Cloud Microphysical Processes and Atmospheric Water Budget during the 20 July 2021 Extreme Precipitation Event in Zhengzhou, China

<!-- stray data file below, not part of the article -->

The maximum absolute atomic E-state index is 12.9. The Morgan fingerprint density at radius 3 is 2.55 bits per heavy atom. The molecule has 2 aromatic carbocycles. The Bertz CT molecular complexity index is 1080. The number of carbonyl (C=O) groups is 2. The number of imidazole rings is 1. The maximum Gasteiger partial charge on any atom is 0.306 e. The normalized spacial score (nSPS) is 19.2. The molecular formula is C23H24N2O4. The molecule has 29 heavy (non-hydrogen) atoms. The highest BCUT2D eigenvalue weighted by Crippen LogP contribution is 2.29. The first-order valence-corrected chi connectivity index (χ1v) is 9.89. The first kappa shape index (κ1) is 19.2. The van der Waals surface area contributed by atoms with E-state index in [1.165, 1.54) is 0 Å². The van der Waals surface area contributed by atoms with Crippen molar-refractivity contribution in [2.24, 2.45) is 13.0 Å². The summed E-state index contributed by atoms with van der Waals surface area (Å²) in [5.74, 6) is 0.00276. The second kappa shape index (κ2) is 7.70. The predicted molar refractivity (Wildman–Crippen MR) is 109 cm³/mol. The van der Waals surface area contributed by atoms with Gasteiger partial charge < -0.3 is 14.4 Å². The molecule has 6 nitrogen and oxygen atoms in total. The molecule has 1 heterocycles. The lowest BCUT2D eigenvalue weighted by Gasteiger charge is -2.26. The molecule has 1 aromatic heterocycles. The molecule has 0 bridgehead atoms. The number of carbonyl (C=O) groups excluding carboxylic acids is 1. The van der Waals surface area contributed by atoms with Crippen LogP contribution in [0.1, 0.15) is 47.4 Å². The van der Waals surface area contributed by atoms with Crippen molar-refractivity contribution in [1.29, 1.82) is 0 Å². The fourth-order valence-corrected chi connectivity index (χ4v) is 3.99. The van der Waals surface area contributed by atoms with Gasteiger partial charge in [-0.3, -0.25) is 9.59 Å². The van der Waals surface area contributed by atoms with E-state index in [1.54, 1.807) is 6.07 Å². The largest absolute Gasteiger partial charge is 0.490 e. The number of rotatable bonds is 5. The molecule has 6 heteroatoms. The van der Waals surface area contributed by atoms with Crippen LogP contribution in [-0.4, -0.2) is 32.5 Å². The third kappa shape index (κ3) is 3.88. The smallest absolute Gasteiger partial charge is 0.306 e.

• This study investigated the cloud microphysical processes and atmospheric water budget during the extreme precipi-tation event on 20 July 2021 in Zhengzhou of Henan Province, China, based on observations, reanalysis data, and the results from the high-resolution large-eddy simulation nested in the Weather Research and Forecasting (WRF) model with assimilation of satellite and radar observations. The results show that the abundant and persistent southeasterly supply of water vapor, induced by Typhoons In-Fa and Cempaka, under a particular synoptic pattern featured with abnormal northwestward displacement of the western Pacific subtropical high, was conducive to warm rain processes through a high vapor condensation rate of cloud water and an efficient collision–coalescence process of cloud water to rainwater. Such conditions were favorable for the formation and maintenance of the quasi-stationary warm-sector heavy rainfall. Precipitation formation through the collision–coalescence process of cloud water to rainwater accounted for approximately 70% of the total, while the melting of snow and graupel accounted for only approxi-mately 30%, indicating that warm cloud processes played a dominant role in this extreme rainfall event. However, enhancement of cold cloud processes promoted by latent heat release also exerted positive effect on rainfall during the period of most intense hourly rainfall. It was also found that rainwater advection from outside of Zhengzhou City played an important role in maintaining the extreme precipitation event.
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